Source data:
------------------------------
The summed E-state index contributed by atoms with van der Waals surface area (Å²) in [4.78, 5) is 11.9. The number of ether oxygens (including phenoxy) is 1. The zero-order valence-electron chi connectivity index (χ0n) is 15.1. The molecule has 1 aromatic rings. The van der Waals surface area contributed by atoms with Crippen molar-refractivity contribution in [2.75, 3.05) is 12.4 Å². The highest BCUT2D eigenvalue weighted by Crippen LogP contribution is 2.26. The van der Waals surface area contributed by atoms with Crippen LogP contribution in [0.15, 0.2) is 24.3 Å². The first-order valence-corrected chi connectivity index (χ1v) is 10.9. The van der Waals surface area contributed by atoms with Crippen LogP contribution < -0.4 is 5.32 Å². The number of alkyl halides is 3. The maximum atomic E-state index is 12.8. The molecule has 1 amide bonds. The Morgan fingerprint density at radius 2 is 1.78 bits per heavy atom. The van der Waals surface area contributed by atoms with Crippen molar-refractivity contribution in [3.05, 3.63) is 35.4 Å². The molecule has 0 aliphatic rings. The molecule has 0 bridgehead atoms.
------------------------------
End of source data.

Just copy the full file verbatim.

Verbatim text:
The summed E-state index contributed by atoms with van der Waals surface area (Å²) in [4.78, 5) is 11.9. The number of ether oxygens (including phenoxy) is 1. The zero-order valence-electron chi connectivity index (χ0n) is 15.1. The molecule has 1 aromatic rings. The van der Waals surface area contributed by atoms with Crippen molar-refractivity contribution in [2.75, 3.05) is 12.4 Å². The highest BCUT2D eigenvalue weighted by Crippen LogP contribution is 2.26. The van der Waals surface area contributed by atoms with Crippen LogP contribution in [0.15, 0.2) is 24.3 Å². The first-order valence-corrected chi connectivity index (χ1v) is 10.9. The van der Waals surface area contributed by atoms with Crippen LogP contribution < -0.4 is 5.32 Å². The number of alkyl halides is 3. The maximum atomic E-state index is 12.8. The molecule has 1 amide bonds. The Morgan fingerprint density at radius 2 is 1.78 bits per heavy atom. The van der Waals surface area contributed by atoms with Crippen molar-refractivity contribution in [3.05, 3.63) is 35.4 Å². The molecule has 0 aliphatic rings. The molecule has 0 bridgehead atoms.